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Stimulation of the Lipoxygenase Pathway Is Associated with Systemic Resistance Induced in Bean by a Nonpathogenic Pseudomonas Strain

September 2004 , Volume 17 , Number  9
Pages  1,009 - 1,018

Marc Ongena , 1 Francéline Duby , 2 Fanny Rossignol , 1 Marie-Laure Fauconnier , 3 Jacques Dommes , 2 and Philippe Thonart 1

1Centre Wallon de Biologie Industrielle, Université de Liège and Faculté Universitaire des Sciences Agronomiques de Gembloux, Belgium; 2Laboratoire de Biologie Moléculaire Végétale, Université de Liège, Belgium; 3Unité de Chimie Générale et Organique, Faculté Universitaire des Sciences Agronomiques de Gembloux, Belgium


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Accepted 7 May 2004.

Systemic defense reactions induced in bean by the nonpathogenic Pseudomonas putida BTP1 strain reduced disease caused by Botrytis cinerea. Phenylalanine ammonialyase activity and the level of endogenous free salicylic acid were compared in plant growth-promoting rhizobacteria-treated versus control plants, but no significant differences were detected. Furthermore, no enhanced fungitoxicity was detected in methanolic leaf extracts, suggesting that accumulation of bean phytoalexins was not part of the stimulated defense mechanisms. However, BTP1-inoculated plants showed increased levels of both linoleic and linolenic acids. On this basis, we further investigated whether the lipoxygenase pathway, leading to antifungal phytooxylipins, could have been stimulated. Two key enzymatic activities of this metabolic route, namely lipoxygenase and hydroperoxide lyase, were significantly stimulated during the first four days after challenging BTP1-treated plants with the pathogen. This was observed in parallel with a more rapid consumption of the respective substrates of these enzymes, as revealed by measurements of endogenous concentrations of linolenic acid and their hydroperoxide derivatives. Moreover, headspace-gas chromatography analyses showed significantly higher concentrations of the fungitoxic final product Z-3-hexenal in leaves from BTP1-inoculated beans as compared with control plants. Taken together, these results strongly suggest that the oxylipin pathway can be associated with enhanced disease resistance induced in bean plants by nonpathogenic rhizobacteria.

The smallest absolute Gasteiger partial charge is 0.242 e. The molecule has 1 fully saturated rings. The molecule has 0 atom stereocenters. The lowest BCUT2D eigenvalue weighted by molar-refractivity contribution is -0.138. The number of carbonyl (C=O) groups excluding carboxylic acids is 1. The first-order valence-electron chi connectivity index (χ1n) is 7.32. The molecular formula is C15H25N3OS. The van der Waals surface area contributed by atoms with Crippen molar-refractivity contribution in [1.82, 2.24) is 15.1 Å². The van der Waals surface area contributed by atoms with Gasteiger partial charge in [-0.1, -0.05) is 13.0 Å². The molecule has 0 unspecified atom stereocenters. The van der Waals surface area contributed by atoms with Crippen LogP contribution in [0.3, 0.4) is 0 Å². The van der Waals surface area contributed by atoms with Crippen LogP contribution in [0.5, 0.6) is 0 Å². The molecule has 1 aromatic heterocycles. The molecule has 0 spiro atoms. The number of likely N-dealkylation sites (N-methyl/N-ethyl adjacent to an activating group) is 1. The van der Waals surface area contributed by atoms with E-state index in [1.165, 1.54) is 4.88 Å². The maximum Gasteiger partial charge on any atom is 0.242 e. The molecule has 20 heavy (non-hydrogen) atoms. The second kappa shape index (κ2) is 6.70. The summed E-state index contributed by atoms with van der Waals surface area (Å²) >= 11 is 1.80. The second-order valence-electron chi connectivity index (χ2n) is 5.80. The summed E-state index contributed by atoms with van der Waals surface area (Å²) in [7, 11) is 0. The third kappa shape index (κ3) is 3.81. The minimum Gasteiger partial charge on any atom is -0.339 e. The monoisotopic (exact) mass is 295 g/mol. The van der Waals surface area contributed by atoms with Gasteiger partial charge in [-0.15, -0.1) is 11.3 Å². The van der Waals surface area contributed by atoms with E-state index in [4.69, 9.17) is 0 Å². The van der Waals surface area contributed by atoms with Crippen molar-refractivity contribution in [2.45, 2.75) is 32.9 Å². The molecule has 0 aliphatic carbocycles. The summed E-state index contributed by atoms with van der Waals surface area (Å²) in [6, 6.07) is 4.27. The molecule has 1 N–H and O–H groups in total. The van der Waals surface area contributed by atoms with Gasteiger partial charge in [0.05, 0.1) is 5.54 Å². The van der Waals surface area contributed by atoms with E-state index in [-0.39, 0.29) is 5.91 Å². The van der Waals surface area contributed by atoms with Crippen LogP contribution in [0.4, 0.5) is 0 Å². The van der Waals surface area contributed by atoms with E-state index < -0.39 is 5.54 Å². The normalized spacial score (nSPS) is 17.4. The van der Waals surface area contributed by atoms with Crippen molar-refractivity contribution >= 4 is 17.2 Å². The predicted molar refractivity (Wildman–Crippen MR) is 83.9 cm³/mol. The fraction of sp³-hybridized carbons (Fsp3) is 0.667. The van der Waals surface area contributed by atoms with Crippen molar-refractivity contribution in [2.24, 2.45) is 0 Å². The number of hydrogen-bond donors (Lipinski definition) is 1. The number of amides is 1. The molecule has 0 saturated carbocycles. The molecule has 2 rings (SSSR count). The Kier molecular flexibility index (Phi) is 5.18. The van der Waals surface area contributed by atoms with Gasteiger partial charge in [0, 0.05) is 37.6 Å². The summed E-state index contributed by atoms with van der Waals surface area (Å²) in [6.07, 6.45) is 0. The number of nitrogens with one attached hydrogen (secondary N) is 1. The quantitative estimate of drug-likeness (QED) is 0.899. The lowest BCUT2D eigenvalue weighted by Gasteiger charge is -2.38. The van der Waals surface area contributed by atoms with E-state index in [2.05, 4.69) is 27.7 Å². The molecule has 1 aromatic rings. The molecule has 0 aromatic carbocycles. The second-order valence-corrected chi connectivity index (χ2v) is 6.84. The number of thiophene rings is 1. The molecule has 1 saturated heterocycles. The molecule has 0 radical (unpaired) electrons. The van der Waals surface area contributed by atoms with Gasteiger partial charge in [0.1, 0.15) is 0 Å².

Additional keyword: plant protection.

© 2004 The American Phytopathological Society